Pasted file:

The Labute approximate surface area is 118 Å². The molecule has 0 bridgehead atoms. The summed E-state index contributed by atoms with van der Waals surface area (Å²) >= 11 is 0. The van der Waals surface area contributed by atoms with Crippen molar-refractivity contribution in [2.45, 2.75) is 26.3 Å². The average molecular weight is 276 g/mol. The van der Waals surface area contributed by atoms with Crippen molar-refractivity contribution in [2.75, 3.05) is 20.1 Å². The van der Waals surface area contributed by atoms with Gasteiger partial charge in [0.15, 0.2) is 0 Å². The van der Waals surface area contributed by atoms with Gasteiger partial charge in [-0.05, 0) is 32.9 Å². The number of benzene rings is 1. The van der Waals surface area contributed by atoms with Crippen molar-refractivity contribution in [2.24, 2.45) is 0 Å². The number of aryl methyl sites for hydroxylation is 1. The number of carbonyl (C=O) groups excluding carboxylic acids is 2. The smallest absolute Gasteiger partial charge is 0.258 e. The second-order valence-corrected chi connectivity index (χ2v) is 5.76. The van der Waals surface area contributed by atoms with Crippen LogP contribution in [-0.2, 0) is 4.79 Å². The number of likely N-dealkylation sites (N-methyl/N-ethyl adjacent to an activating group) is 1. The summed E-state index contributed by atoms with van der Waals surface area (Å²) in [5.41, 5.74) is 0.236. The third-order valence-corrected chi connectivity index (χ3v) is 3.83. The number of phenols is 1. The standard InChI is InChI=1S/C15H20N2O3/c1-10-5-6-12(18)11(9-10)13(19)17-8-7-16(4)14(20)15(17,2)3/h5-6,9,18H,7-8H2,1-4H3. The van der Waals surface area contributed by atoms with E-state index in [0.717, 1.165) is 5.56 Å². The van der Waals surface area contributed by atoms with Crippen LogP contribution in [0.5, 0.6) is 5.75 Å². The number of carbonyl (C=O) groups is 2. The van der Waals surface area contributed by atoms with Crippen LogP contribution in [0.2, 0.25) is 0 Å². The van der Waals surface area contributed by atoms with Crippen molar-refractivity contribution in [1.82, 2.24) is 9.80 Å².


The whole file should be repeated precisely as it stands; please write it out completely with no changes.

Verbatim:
The Labute approximate surface area is 118 Å². The molecule has 0 bridgehead atoms. The summed E-state index contributed by atoms with van der Waals surface area (Å²) >= 11 is 0. The van der Waals surface area contributed by atoms with Crippen molar-refractivity contribution in [2.45, 2.75) is 26.3 Å². The average molecular weight is 276 g/mol. The van der Waals surface area contributed by atoms with Crippen molar-refractivity contribution in [2.75, 3.05) is 20.1 Å². The van der Waals surface area contributed by atoms with Gasteiger partial charge in [0.15, 0.2) is 0 Å². The van der Waals surface area contributed by atoms with Gasteiger partial charge in [-0.05, 0) is 32.9 Å². The number of benzene rings is 1. The van der Waals surface area contributed by atoms with Crippen molar-refractivity contribution in [2.24, 2.45) is 0 Å². The number of aryl methyl sites for hydroxylation is 1. The number of carbonyl (C=O) groups excluding carboxylic acids is 2. The smallest absolute Gasteiger partial charge is 0.258 e. The second-order valence-corrected chi connectivity index (χ2v) is 5.76. The van der Waals surface area contributed by atoms with Crippen LogP contribution in [-0.2, 0) is 4.79 Å². The number of likely N-dealkylation sites (N-methyl/N-ethyl adjacent to an activating group) is 1. The summed E-state index contributed by atoms with van der Waals surface area (Å²) in [5.41, 5.74) is 0.236. The third-order valence-corrected chi connectivity index (χ3v) is 3.83. The number of phenols is 1. The standard InChI is InChI=1S/C15H20N2O3/c1-10-5-6-12(18)11(9-10)13(19)17-8-7-16(4)14(20)15(17,2)3/h5-6,9,18H,7-8H2,1-4H3. The van der Waals surface area contributed by atoms with E-state index in [0.717, 1.165) is 5.56 Å². The van der Waals surface area contributed by atoms with Crippen LogP contribution in [0.5, 0.6) is 5.75 Å². The number of carbonyl (C=O) groups is 2. The van der Waals surface area contributed by atoms with Crippen LogP contribution in [0.2, 0.25) is 0 Å². The van der Waals surface area contributed by atoms with Crippen molar-refractivity contribution in [1.82, 2.24) is 9.80 Å².